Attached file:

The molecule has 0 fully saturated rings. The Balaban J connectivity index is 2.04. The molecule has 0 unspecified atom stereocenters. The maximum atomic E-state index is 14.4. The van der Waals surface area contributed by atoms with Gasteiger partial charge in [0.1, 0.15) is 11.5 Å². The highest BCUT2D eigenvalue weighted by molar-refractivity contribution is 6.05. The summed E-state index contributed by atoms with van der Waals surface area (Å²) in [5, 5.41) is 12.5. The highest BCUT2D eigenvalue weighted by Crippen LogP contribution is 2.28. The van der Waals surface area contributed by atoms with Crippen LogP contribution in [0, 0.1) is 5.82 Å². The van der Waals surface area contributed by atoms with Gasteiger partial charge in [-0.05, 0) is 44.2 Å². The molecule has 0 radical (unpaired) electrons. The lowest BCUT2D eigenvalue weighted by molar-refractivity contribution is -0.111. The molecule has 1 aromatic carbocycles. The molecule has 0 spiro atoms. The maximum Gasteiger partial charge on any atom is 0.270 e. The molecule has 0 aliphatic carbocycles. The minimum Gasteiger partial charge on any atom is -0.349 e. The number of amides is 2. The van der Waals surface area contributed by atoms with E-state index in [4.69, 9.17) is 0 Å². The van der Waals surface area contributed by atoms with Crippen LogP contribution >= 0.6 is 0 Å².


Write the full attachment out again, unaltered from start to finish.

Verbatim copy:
The molecule has 0 fully saturated rings. The Balaban J connectivity index is 2.04. The molecule has 0 unspecified atom stereocenters. The maximum atomic E-state index is 14.4. The van der Waals surface area contributed by atoms with Gasteiger partial charge in [0.1, 0.15) is 11.5 Å². The highest BCUT2D eigenvalue weighted by molar-refractivity contribution is 6.05. The summed E-state index contributed by atoms with van der Waals surface area (Å²) in [5, 5.41) is 12.5. The highest BCUT2D eigenvalue weighted by Crippen LogP contribution is 2.28. The van der Waals surface area contributed by atoms with Crippen LogP contribution in [0, 0.1) is 5.82 Å². The van der Waals surface area contributed by atoms with Gasteiger partial charge in [-0.05, 0) is 44.2 Å². The molecule has 0 radical (unpaired) electrons. The lowest BCUT2D eigenvalue weighted by molar-refractivity contribution is -0.111. The molecule has 1 aromatic carbocycles. The molecule has 0 spiro atoms. The maximum Gasteiger partial charge on any atom is 0.270 e. The molecule has 0 aliphatic carbocycles. The minimum Gasteiger partial charge on any atom is -0.349 e. The number of amides is 2. The van der Waals surface area contributed by atoms with E-state index in [4.69, 9.17) is 0 Å². The van der Waals surface area contributed by atoms with Crippen LogP contribution >= 0.6 is 0 Å².